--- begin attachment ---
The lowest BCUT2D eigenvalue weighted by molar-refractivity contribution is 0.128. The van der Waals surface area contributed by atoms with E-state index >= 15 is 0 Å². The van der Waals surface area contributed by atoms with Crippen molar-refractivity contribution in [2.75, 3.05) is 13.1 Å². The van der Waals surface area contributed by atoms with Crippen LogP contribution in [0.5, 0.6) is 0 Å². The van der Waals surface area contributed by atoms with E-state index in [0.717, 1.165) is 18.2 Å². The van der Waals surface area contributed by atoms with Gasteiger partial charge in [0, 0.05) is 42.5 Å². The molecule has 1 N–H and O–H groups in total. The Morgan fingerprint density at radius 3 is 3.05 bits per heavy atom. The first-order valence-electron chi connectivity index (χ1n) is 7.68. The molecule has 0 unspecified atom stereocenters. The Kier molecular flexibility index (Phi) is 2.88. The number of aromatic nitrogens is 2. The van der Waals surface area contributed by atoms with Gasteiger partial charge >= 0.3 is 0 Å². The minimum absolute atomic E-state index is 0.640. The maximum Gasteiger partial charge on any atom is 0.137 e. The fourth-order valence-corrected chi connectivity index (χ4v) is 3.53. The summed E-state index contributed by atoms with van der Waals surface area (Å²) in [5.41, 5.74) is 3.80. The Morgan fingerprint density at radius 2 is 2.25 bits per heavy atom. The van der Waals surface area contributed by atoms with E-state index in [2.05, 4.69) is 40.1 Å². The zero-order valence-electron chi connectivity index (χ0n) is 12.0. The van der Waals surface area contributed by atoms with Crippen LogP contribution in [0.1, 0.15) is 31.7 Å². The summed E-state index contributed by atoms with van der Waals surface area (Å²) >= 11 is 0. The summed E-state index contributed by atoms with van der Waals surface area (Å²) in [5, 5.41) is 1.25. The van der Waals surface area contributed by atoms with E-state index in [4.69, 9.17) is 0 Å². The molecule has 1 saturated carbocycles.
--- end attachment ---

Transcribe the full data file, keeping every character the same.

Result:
The lowest BCUT2D eigenvalue weighted by molar-refractivity contribution is 0.128. The van der Waals surface area contributed by atoms with E-state index >= 15 is 0 Å². The van der Waals surface area contributed by atoms with Crippen molar-refractivity contribution in [2.75, 3.05) is 13.1 Å². The van der Waals surface area contributed by atoms with Crippen LogP contribution in [0.5, 0.6) is 0 Å². The van der Waals surface area contributed by atoms with E-state index in [0.717, 1.165) is 18.2 Å². The van der Waals surface area contributed by atoms with Gasteiger partial charge in [0, 0.05) is 42.5 Å². The molecule has 1 N–H and O–H groups in total. The Morgan fingerprint density at radius 3 is 3.05 bits per heavy atom. The first-order valence-electron chi connectivity index (χ1n) is 7.68. The molecule has 0 unspecified atom stereocenters. The Kier molecular flexibility index (Phi) is 2.88. The number of aromatic nitrogens is 2. The van der Waals surface area contributed by atoms with Gasteiger partial charge >= 0.3 is 0 Å². The minimum absolute atomic E-state index is 0.640. The maximum Gasteiger partial charge on any atom is 0.137 e. The fourth-order valence-corrected chi connectivity index (χ4v) is 3.53. The summed E-state index contributed by atoms with van der Waals surface area (Å²) in [5.41, 5.74) is 3.80. The Morgan fingerprint density at radius 2 is 2.25 bits per heavy atom. The van der Waals surface area contributed by atoms with E-state index in [2.05, 4.69) is 40.1 Å². The zero-order valence-electron chi connectivity index (χ0n) is 12.0. The van der Waals surface area contributed by atoms with Crippen LogP contribution in [0.1, 0.15) is 31.7 Å². The summed E-state index contributed by atoms with van der Waals surface area (Å²) >= 11 is 0. The summed E-state index contributed by atoms with van der Waals surface area (Å²) in [5, 5.41) is 1.25. The van der Waals surface area contributed by atoms with E-state index in [4.69, 9.17) is 0 Å². The molecule has 1 saturated carbocycles.